While the legislative history of section 98.2, subdivision (c), does not have as its "paramount purpose" the prompt payment of wages, its purpose is "the promotion of the finality of the commissioner's decisions and awards by discouraging frivolous appeals to the courts by either party." ( Smith v. Rae-Venter Law Group, supra, 29 Cal.4th at p. 360; see also Lolley v. Campbell (2002) 28 Cal.4th 367, 376 [ 121 Cal.Rptr.2d 571, 48 P.3d 1128] [Section 98.2, subdivision (c), was intended to "discourag[e] unmeritorious appeals of wage claims, thereby reducing the costs and delays of prolonged disputes, by imposing the full costs of litigation on the unsuccessful appellant. . . . Discouraging meritless appeals is consonant with the general purpose of section 98 et seq. . . .' [Citation.]."].) The Legislature apparently has concluded that any other fee-shifting provision would not serve the overall purpose of the administrative remedy. We cannot rewrite the Labor Code to give Sampson the benefits of the administrative remedy, that is the prompt payment of wages, and the benefits of recovering all his attorney fees to prosecute his claim under the judicial remedy. We therefore conclude that if an employee pursues an administrative remedy under section 98 to recover overtime compensation, the sole right to recover attorney fees is governed by section 98.2, subdivision (c), and not section 1194.
We acknowledge Sampson's argument that, given our construction of section 1194, an employee might be discouraged from choosing an administrative remedy and instead proceed to court to ensure the recovery of all of his or her attorney fees. But we disagree with Sampson that our conclusion has the unintended result of eliminating the efficiency and efficacy of the administrative remedy. Here, we decide only that under the Labor Code an employee who initially files a complaint with the commissioner bears the cost to proceed in the administrative forum. Administrative relief remains an expeditious and economical way to obtain unpaid wages and overtime compensation, and the attorney fees provision of section 98.2, subdivision (c), creates a disincentive to delay payment through unmeritorious appeals to the superior court. While a civil action may ensure the recovery of all the attorney fees incurred to prosecute an overtime compensation claim, it may also result in the delay in the payment of overtime compensation because of protracted litigation and appeals. The employee must weigh the benefits and risks of the two options the Legislature has established to prosecute an overtime compensation claim, and choose one or the other option.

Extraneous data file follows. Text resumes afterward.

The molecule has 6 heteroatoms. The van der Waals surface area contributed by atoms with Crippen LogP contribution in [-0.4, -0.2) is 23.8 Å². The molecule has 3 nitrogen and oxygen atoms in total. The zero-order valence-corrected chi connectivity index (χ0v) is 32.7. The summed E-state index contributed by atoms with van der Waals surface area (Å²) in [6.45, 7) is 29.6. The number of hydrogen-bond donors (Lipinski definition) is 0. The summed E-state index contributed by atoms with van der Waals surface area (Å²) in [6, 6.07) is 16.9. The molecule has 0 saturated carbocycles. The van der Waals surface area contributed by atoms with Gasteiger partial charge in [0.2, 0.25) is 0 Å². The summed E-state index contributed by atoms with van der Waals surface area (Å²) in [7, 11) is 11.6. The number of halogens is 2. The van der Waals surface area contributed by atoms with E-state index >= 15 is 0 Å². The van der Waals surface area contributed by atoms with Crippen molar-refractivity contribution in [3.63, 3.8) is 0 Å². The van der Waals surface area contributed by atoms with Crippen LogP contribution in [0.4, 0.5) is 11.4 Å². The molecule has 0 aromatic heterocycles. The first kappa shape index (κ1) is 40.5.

(9) Sampson made his choice to invoke the administrative remedy. Perhaps with the aid of his attorneys, Sampson achieved greater success in the administrative forum than he otherwise would have obtained without his attorneys. That is a cost Sampson must bear. By statute, he is only entitled to attorney fees incurred after his employer sought a trial de novo following the commissioner's decision. (§ 98.2, subd. (c).) Thus, the trial court correctly concluded Sampson was not entitled to fees incurred during the administrative proceedings.
4. The Trial Court Did Not Err in Limiting Sampson's Attorney Fees to those Incurred During the Trial De Novo
Sampson presents two additional arguments that he was entitled to recover his attorney fees incurred before the trial de novo. Neither has merit.
First, Sampson contends that he is entitled to recover all of the attorney fees he incurred because the trial de novo was a "civil action" and was simply a "continuation" of the administrative proceeding. In support of this argument, Sampson relies on Gipe v. Superior Court (1981) 124 Cal.App.3d 617 [ 177 Cal.Rptr. 590]. His reliance is misplaced.